Why We Exist
The following story shares how the ALS Society of Alberta helps to “make it possible” for those living with and affected by ALS…
Gerald Anderson’s granddaughter, Amanda, played a very special role in his life. Amanda’s wedding day was nearing and she wanted nothing more than to have her papa (as she called him), walk her down the aisle on her special day. As Gerald’s ALS diagnosis progressed, the wedding was set to take place at the Misericordia Hospital in Edmonton where he was being cared for. Amanda’s wedding day dream became a reality when Gerald was able to guide her down the aisle, thanks to help and support of the ALS Society of Alberta.
What is Amyotrophic Lateral Sclerosis (ALS)?
ALS is a rapid, always fatal, neurodegenerative disease. It attacks the nerves that the body would normally use to send messages from the brain to the muscle, resulting in weakness and wasting. Eventually, the individual with ALS is left completely immobilized, with loss of speech and eventually an inability to swallow and breathe. The sensory neurons in people living with ALS continue to function normally so that they will continue to feel the sensations of heat, cold, discomfort, etc. The mind often remains completely alert and lucid. The result is often a lively, unimpaired mind trapped in an immobilized body. The average life expectancy from symptom onset is three to five years; the real challenge in the medical community at large is correctly diagnosing ALS in the early stages, so that the ALS Society of Alberta is able to provide the maximum level of assistance to the person living with ALS and that person’s family.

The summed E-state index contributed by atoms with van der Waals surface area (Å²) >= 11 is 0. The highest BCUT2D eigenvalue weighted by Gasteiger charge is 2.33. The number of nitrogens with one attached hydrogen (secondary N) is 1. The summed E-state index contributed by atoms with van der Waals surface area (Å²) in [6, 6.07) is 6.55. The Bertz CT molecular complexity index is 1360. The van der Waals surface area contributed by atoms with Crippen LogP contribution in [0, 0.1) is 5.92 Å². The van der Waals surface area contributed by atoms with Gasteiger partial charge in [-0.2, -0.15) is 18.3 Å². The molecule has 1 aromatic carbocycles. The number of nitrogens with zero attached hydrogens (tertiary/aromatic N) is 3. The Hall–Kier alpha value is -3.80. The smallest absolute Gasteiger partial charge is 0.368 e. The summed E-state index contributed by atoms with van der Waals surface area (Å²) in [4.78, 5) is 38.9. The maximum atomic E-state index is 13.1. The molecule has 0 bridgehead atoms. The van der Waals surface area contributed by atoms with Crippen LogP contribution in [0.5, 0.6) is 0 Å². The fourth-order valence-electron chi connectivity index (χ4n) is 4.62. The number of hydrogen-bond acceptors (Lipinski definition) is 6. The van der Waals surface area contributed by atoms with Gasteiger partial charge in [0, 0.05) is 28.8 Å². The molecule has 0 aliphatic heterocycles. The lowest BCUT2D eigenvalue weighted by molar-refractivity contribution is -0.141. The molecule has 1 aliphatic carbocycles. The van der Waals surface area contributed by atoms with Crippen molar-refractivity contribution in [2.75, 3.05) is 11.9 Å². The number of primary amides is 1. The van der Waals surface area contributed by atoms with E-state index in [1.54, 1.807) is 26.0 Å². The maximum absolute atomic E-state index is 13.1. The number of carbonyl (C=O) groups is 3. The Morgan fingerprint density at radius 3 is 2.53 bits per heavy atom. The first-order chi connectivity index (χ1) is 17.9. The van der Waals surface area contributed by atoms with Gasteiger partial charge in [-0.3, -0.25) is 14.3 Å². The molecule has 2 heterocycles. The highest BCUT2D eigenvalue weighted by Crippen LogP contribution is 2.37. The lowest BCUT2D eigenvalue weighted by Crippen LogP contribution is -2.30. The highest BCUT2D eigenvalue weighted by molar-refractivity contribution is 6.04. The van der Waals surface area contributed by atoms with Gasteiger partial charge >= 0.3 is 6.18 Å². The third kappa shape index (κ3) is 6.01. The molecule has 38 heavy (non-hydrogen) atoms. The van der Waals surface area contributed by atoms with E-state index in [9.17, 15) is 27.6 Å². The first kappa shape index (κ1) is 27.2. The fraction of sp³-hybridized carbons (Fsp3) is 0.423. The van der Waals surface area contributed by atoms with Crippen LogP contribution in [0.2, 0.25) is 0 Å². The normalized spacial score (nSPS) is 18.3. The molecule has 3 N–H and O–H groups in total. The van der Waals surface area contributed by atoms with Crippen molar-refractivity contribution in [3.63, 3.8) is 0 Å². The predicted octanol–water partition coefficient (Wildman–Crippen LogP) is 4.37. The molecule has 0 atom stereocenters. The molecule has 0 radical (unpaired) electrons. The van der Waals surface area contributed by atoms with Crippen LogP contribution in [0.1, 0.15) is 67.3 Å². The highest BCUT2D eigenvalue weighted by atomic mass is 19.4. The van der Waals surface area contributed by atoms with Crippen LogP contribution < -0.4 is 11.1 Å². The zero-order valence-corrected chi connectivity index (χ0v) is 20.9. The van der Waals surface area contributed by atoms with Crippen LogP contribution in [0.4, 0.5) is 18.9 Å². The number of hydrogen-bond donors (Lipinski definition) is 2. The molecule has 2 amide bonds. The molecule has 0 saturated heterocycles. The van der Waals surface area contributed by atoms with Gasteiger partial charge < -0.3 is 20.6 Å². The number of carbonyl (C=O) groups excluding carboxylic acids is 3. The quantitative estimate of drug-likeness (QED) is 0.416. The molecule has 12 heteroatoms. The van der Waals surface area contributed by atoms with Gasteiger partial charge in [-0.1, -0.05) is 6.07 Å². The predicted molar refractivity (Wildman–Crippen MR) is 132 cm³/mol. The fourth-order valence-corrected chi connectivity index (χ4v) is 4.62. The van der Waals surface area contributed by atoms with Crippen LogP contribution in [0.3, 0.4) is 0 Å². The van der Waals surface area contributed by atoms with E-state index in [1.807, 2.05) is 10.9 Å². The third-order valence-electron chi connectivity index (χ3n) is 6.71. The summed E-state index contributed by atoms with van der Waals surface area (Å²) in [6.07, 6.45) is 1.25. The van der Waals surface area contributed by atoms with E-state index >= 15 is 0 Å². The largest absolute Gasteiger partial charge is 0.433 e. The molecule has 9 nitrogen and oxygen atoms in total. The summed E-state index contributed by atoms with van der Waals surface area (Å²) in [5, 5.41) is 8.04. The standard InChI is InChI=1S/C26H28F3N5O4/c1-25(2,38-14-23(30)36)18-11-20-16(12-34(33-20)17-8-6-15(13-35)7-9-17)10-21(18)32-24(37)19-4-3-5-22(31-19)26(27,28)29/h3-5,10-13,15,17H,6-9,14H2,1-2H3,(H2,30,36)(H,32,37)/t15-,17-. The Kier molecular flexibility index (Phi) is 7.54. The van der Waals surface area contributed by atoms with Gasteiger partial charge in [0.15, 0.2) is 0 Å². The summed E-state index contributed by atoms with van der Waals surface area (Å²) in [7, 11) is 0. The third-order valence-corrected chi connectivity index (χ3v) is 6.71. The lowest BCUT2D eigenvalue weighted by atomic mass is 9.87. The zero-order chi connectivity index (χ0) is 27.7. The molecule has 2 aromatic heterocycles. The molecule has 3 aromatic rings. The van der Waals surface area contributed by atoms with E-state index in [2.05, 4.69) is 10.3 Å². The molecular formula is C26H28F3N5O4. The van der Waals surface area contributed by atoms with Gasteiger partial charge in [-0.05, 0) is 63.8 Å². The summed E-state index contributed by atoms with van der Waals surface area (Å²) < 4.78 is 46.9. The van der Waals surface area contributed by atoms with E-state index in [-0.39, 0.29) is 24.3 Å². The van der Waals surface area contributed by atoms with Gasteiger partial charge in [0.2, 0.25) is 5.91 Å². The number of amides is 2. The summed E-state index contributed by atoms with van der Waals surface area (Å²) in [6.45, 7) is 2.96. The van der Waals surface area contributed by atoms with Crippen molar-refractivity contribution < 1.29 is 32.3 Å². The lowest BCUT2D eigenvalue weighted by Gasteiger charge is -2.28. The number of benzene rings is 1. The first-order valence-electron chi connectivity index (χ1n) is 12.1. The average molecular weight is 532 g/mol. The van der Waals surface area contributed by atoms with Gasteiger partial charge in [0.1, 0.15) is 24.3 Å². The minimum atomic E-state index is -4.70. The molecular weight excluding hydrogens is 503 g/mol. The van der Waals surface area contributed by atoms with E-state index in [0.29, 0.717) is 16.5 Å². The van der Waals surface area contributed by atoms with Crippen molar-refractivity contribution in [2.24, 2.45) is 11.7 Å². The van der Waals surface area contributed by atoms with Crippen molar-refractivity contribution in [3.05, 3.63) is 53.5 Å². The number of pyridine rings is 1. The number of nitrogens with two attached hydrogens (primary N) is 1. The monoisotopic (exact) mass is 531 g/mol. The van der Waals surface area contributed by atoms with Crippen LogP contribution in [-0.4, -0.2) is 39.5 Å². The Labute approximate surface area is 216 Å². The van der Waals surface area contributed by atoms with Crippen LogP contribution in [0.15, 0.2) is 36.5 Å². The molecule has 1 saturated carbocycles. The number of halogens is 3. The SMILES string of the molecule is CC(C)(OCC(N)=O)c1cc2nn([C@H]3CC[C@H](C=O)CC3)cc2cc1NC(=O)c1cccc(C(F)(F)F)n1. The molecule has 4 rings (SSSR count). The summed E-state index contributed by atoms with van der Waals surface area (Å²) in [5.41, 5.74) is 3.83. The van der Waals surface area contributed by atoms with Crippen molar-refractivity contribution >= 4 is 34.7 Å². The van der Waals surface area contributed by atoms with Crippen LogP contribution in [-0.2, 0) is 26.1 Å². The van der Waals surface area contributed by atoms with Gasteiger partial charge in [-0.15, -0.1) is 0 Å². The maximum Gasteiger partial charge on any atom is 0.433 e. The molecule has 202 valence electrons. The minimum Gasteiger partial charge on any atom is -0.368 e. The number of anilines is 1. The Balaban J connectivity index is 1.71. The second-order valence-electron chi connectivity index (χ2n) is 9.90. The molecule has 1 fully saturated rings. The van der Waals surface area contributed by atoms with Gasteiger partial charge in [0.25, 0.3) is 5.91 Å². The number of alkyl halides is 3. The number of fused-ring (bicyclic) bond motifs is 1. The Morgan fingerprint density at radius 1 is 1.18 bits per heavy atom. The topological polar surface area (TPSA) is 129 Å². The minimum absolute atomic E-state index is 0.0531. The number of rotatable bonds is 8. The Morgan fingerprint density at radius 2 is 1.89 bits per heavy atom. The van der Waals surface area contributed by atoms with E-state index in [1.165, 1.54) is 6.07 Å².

Approximately 3,000 Canadians live with ALS and two to three Canadians die every day of ALS. There is no known cause or cure for this devastating disease.